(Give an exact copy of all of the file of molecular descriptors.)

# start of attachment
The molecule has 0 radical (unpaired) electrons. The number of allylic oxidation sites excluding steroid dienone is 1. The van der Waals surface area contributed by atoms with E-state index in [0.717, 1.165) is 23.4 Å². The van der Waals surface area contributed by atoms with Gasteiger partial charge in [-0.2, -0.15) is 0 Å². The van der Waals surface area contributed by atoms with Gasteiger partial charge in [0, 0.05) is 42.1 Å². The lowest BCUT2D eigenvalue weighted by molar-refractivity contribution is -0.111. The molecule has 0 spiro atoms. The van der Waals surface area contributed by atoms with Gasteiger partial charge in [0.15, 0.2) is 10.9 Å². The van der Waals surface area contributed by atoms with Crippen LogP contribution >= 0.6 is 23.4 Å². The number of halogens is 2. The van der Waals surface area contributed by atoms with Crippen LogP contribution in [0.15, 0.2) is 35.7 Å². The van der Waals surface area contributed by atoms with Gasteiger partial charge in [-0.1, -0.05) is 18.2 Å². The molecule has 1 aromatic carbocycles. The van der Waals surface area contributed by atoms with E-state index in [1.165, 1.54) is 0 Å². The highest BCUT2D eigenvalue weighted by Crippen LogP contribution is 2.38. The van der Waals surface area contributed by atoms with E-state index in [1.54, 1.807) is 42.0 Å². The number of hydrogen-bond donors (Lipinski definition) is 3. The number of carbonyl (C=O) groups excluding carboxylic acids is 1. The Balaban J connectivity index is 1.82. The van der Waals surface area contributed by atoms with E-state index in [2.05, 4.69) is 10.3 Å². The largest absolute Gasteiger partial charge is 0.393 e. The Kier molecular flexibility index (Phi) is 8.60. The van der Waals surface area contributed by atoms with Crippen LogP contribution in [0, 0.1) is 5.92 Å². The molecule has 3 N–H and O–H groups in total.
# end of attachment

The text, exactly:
The molecule has 0 radical (unpaired) electrons. The number of allylic oxidation sites excluding steroid dienone is 1. The van der Waals surface area contributed by atoms with E-state index in [0.717, 1.165) is 23.4 Å². The van der Waals surface area contributed by atoms with Gasteiger partial charge in [-0.2, -0.15) is 0 Å². The van der Waals surface area contributed by atoms with Gasteiger partial charge in [0, 0.05) is 42.1 Å². The lowest BCUT2D eigenvalue weighted by molar-refractivity contribution is -0.111. The molecule has 0 spiro atoms. The van der Waals surface area contributed by atoms with Gasteiger partial charge in [0.15, 0.2) is 10.9 Å². The van der Waals surface area contributed by atoms with Crippen LogP contribution >= 0.6 is 23.4 Å². The number of halogens is 2. The van der Waals surface area contributed by atoms with Crippen LogP contribution in [0.15, 0.2) is 35.7 Å². The van der Waals surface area contributed by atoms with Gasteiger partial charge in [-0.1, -0.05) is 18.2 Å². The molecule has 1 aromatic carbocycles. The van der Waals surface area contributed by atoms with E-state index in [1.165, 1.54) is 0 Å². The highest BCUT2D eigenvalue weighted by Crippen LogP contribution is 2.38. The van der Waals surface area contributed by atoms with E-state index in [1.54, 1.807) is 42.0 Å². The number of hydrogen-bond donors (Lipinski definition) is 3. The number of carbonyl (C=O) groups excluding carboxylic acids is 1. The Balaban J connectivity index is 1.82. The van der Waals surface area contributed by atoms with E-state index in [2.05, 4.69) is 10.3 Å². The largest absolute Gasteiger partial charge is 0.393 e. The Kier molecular flexibility index (Phi) is 8.60. The van der Waals surface area contributed by atoms with Crippen LogP contribution in [0, 0.1) is 5.92 Å². The molecule has 3 N–H and O–H groups in total.